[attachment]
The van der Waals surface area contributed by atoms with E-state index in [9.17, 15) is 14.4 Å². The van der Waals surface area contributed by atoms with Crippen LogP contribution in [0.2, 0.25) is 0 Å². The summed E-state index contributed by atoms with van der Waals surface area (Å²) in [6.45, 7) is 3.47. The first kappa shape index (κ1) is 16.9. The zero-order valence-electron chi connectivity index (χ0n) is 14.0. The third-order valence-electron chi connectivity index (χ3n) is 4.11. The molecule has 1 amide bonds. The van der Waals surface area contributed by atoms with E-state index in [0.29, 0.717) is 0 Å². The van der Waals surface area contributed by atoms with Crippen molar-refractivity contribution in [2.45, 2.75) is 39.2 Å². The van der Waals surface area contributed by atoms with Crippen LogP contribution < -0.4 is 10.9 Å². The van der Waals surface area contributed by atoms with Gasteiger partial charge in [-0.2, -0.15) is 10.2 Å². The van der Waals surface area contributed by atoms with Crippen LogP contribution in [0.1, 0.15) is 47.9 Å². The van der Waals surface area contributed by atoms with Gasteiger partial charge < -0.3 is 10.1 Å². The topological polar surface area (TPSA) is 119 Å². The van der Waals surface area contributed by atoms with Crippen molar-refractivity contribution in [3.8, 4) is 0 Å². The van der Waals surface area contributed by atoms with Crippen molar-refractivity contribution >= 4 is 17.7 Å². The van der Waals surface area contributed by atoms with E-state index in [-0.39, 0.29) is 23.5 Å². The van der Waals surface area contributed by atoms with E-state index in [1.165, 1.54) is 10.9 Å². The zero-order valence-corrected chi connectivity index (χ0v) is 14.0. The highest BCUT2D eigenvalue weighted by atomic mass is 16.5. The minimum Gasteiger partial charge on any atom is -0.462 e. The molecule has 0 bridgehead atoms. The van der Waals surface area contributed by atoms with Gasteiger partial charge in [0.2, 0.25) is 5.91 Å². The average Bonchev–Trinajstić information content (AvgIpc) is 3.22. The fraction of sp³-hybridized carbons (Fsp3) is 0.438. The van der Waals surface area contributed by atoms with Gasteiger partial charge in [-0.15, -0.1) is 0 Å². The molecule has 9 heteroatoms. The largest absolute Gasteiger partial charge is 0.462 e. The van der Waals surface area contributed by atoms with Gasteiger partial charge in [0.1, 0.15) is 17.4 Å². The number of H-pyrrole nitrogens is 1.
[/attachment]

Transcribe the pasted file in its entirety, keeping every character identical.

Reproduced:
The van der Waals surface area contributed by atoms with E-state index in [9.17, 15) is 14.4 Å². The van der Waals surface area contributed by atoms with Crippen LogP contribution in [0.2, 0.25) is 0 Å². The summed E-state index contributed by atoms with van der Waals surface area (Å²) in [6.45, 7) is 3.47. The first kappa shape index (κ1) is 16.9. The zero-order valence-electron chi connectivity index (χ0n) is 14.0. The third-order valence-electron chi connectivity index (χ3n) is 4.11. The molecule has 1 amide bonds. The van der Waals surface area contributed by atoms with E-state index in [0.29, 0.717) is 0 Å². The van der Waals surface area contributed by atoms with Crippen molar-refractivity contribution in [2.45, 2.75) is 39.2 Å². The van der Waals surface area contributed by atoms with Crippen LogP contribution < -0.4 is 10.9 Å². The van der Waals surface area contributed by atoms with Gasteiger partial charge in [-0.2, -0.15) is 10.2 Å². The van der Waals surface area contributed by atoms with Crippen LogP contribution in [0.1, 0.15) is 47.9 Å². The van der Waals surface area contributed by atoms with Gasteiger partial charge < -0.3 is 10.1 Å². The topological polar surface area (TPSA) is 119 Å². The van der Waals surface area contributed by atoms with Crippen molar-refractivity contribution in [3.8, 4) is 0 Å². The van der Waals surface area contributed by atoms with Crippen molar-refractivity contribution >= 4 is 17.7 Å². The van der Waals surface area contributed by atoms with E-state index in [-0.39, 0.29) is 23.5 Å². The van der Waals surface area contributed by atoms with E-state index in [1.165, 1.54) is 10.9 Å². The zero-order valence-corrected chi connectivity index (χ0v) is 14.0. The highest BCUT2D eigenvalue weighted by atomic mass is 16.5. The minimum Gasteiger partial charge on any atom is -0.462 e. The molecule has 0 bridgehead atoms. The van der Waals surface area contributed by atoms with Gasteiger partial charge in [0.2, 0.25) is 5.91 Å². The average Bonchev–Trinajstić information content (AvgIpc) is 3.22. The fraction of sp³-hybridized carbons (Fsp3) is 0.438. The van der Waals surface area contributed by atoms with Gasteiger partial charge in [-0.15, -0.1) is 0 Å². The molecule has 9 heteroatoms. The largest absolute Gasteiger partial charge is 0.462 e. The van der Waals surface area contributed by atoms with Gasteiger partial charge in [0.1, 0.15) is 17.4 Å². The number of H-pyrrole nitrogens is 1.